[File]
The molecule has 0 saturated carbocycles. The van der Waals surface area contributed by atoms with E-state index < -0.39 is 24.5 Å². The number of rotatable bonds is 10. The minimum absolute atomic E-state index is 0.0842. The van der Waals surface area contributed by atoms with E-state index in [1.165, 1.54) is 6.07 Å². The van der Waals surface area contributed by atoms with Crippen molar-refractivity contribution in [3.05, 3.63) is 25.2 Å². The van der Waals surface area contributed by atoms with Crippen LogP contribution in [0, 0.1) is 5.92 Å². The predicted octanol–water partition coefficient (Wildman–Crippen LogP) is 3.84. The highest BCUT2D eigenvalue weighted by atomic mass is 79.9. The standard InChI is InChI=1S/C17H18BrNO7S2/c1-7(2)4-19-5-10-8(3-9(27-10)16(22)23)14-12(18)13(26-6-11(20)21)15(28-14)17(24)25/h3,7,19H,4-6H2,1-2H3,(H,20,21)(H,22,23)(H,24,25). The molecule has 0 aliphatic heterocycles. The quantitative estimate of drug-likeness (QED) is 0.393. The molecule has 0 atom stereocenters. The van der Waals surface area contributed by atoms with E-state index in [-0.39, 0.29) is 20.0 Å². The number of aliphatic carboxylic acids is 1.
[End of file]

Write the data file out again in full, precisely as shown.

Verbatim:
The molecule has 0 saturated carbocycles. The van der Waals surface area contributed by atoms with E-state index < -0.39 is 24.5 Å². The number of rotatable bonds is 10. The minimum absolute atomic E-state index is 0.0842. The van der Waals surface area contributed by atoms with E-state index in [1.165, 1.54) is 6.07 Å². The van der Waals surface area contributed by atoms with Crippen molar-refractivity contribution in [3.05, 3.63) is 25.2 Å². The van der Waals surface area contributed by atoms with Crippen LogP contribution in [0, 0.1) is 5.92 Å². The predicted octanol–water partition coefficient (Wildman–Crippen LogP) is 3.84. The highest BCUT2D eigenvalue weighted by atomic mass is 79.9. The standard InChI is InChI=1S/C17H18BrNO7S2/c1-7(2)4-19-5-10-8(3-9(27-10)16(22)23)14-12(18)13(26-6-11(20)21)15(28-14)17(24)25/h3,7,19H,4-6H2,1-2H3,(H,20,21)(H,22,23)(H,24,25). The molecule has 0 aliphatic heterocycles. The quantitative estimate of drug-likeness (QED) is 0.393. The molecule has 0 atom stereocenters. The van der Waals surface area contributed by atoms with E-state index in [-0.39, 0.29) is 20.0 Å². The number of aliphatic carboxylic acids is 1.